Selective attention is a fundamental cognitive ability. Focusing on one stimulus while ignoring another is an ability studied by many. J. Ridley Stroop (1935) found subjects to exhibit great interference and errors when asked to name the ink color of a color-word; however, they showed almost no interference when asked to read the color-word printed in a different ink color. This phenomenon has become known as the stroop effect, and has been widely studied since.
The results of the stroop effect have been replicated many times in many variations. A study by Liotti et al. (2000) found significant effects between congruent (same color-word and ink color) and incongruent (different ink color than color-word) trials using a mixed-trial stroop task. Similar results were found in an auditory stroop effect task (Barber and Green, 1981). With stimuli presented on the basis of the speed of speaker gender judgments, the study found significant results supporting the reliability and robustness of the stroop effect.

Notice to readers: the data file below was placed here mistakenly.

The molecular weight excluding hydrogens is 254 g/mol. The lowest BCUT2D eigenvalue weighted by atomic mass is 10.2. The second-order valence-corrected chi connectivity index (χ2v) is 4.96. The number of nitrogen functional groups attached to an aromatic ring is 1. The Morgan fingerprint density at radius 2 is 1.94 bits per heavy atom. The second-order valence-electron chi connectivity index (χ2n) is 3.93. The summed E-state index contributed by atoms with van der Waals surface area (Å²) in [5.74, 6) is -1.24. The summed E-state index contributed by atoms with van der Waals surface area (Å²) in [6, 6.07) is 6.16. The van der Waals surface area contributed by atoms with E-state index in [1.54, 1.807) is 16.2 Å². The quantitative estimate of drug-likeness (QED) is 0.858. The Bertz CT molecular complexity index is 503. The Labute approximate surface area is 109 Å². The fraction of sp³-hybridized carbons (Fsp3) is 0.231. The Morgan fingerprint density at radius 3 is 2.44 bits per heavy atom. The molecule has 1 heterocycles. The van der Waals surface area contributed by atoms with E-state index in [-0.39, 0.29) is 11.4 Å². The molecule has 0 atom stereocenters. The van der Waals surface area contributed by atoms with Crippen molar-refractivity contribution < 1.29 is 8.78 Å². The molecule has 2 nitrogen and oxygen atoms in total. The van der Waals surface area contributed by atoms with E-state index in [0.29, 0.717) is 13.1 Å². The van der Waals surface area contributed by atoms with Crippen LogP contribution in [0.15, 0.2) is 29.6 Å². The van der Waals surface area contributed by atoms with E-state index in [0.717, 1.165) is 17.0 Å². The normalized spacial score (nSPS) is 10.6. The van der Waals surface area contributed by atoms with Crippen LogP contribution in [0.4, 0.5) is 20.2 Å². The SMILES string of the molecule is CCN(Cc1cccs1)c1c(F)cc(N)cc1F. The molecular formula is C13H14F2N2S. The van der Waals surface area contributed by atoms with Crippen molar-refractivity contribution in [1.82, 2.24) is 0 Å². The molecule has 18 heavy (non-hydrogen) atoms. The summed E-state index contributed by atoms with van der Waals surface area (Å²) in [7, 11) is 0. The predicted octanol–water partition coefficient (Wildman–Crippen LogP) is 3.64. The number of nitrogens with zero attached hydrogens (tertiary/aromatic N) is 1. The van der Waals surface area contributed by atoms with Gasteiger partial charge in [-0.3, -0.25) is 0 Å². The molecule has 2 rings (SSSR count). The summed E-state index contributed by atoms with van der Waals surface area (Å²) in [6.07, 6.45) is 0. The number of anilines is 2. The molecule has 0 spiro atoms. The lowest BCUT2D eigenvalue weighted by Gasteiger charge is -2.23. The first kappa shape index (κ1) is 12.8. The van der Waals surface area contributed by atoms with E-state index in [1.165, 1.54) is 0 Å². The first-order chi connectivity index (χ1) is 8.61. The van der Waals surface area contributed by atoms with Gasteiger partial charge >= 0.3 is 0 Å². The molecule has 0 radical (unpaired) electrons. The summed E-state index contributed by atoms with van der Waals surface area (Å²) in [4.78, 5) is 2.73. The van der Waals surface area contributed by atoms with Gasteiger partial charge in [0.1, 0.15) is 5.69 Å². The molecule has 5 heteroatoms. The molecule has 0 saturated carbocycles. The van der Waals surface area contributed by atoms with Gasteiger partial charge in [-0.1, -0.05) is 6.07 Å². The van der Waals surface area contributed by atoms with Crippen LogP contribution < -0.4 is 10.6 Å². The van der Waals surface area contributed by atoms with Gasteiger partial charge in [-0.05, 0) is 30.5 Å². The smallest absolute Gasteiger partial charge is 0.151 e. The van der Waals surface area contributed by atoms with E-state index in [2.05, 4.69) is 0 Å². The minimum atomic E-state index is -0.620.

While many studies have replicated the findings of the stroop effect, the cause of the phenomenon is highly debated. Several theories have been proposed, but there are two that seem plausible. The first is the response-competition hypothesis (Klein, 1964). In order for one to give the correct response on an incongruent stimulus, one would have to distinguish between two possible responses, the ink color and the word. This determination requires extra time resulting in the delays found in incongruent trials. Morten and Chambers (1973) expanded on such a late-selection theory claiming that the processing of the color and word occurs in parallel, but at different speeds. Since the word is processed faster it reaches the lone response channel first and is thus accepted. This theory accounts for the mistakes found in incongruent trials. Cohen et al. (1990) also proposed a parallel processing model in which the word travels faster due to the greater practice of word reading.